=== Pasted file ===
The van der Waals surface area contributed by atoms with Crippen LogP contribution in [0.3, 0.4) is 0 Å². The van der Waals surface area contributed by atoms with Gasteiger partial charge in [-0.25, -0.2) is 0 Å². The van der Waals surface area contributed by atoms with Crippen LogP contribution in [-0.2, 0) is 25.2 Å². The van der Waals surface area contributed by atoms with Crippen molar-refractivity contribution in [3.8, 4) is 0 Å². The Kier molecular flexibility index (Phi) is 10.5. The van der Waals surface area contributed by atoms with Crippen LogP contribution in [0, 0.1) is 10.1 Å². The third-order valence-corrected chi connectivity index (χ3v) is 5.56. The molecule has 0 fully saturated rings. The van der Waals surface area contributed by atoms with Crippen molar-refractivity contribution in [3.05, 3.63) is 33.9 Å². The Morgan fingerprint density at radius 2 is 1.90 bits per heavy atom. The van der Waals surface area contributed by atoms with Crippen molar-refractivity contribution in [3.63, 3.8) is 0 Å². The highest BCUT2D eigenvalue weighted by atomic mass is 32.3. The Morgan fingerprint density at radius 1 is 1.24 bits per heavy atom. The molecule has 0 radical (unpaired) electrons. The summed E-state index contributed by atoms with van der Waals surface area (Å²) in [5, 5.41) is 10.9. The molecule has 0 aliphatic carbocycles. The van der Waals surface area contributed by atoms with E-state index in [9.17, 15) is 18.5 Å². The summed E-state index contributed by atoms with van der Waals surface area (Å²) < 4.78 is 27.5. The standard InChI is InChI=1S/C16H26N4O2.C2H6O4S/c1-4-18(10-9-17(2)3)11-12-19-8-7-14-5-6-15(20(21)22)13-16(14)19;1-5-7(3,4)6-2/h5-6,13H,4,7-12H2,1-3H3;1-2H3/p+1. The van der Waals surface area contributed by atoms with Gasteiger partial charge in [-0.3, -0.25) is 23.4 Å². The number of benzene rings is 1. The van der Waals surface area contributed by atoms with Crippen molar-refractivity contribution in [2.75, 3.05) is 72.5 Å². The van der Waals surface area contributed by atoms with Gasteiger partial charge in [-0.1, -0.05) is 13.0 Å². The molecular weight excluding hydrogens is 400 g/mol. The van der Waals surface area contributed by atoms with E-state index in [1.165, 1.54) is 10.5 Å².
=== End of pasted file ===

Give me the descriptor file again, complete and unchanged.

The van der Waals surface area contributed by atoms with Crippen LogP contribution in [0.3, 0.4) is 0 Å². The van der Waals surface area contributed by atoms with Gasteiger partial charge in [-0.25, -0.2) is 0 Å². The van der Waals surface area contributed by atoms with Crippen LogP contribution in [-0.2, 0) is 25.2 Å². The van der Waals surface area contributed by atoms with Crippen molar-refractivity contribution in [3.8, 4) is 0 Å². The Kier molecular flexibility index (Phi) is 10.5. The van der Waals surface area contributed by atoms with Crippen LogP contribution in [0, 0.1) is 10.1 Å². The third-order valence-corrected chi connectivity index (χ3v) is 5.56. The molecule has 0 fully saturated rings. The van der Waals surface area contributed by atoms with Crippen molar-refractivity contribution in [3.05, 3.63) is 33.9 Å². The Morgan fingerprint density at radius 2 is 1.90 bits per heavy atom. The van der Waals surface area contributed by atoms with Crippen molar-refractivity contribution in [3.63, 3.8) is 0 Å². The highest BCUT2D eigenvalue weighted by atomic mass is 32.3. The Morgan fingerprint density at radius 1 is 1.24 bits per heavy atom. The molecule has 0 radical (unpaired) electrons. The summed E-state index contributed by atoms with van der Waals surface area (Å²) in [5, 5.41) is 10.9. The molecule has 0 aliphatic carbocycles. The van der Waals surface area contributed by atoms with E-state index in [9.17, 15) is 18.5 Å². The summed E-state index contributed by atoms with van der Waals surface area (Å²) < 4.78 is 27.5. The standard InChI is InChI=1S/C16H26N4O2.C2H6O4S/c1-4-18(10-9-17(2)3)11-12-19-8-7-14-5-6-15(20(21)22)13-16(14)19;1-5-7(3,4)6-2/h5-6,13H,4,7-12H2,1-3H3;1-2H3/p+1. The van der Waals surface area contributed by atoms with Gasteiger partial charge in [-0.3, -0.25) is 23.4 Å². The number of benzene rings is 1. The van der Waals surface area contributed by atoms with Crippen molar-refractivity contribution in [2.75, 3.05) is 72.5 Å². The van der Waals surface area contributed by atoms with Gasteiger partial charge in [-0.1, -0.05) is 13.0 Å². The molecular weight excluding hydrogens is 400 g/mol. The van der Waals surface area contributed by atoms with E-state index in [1.165, 1.54) is 10.5 Å².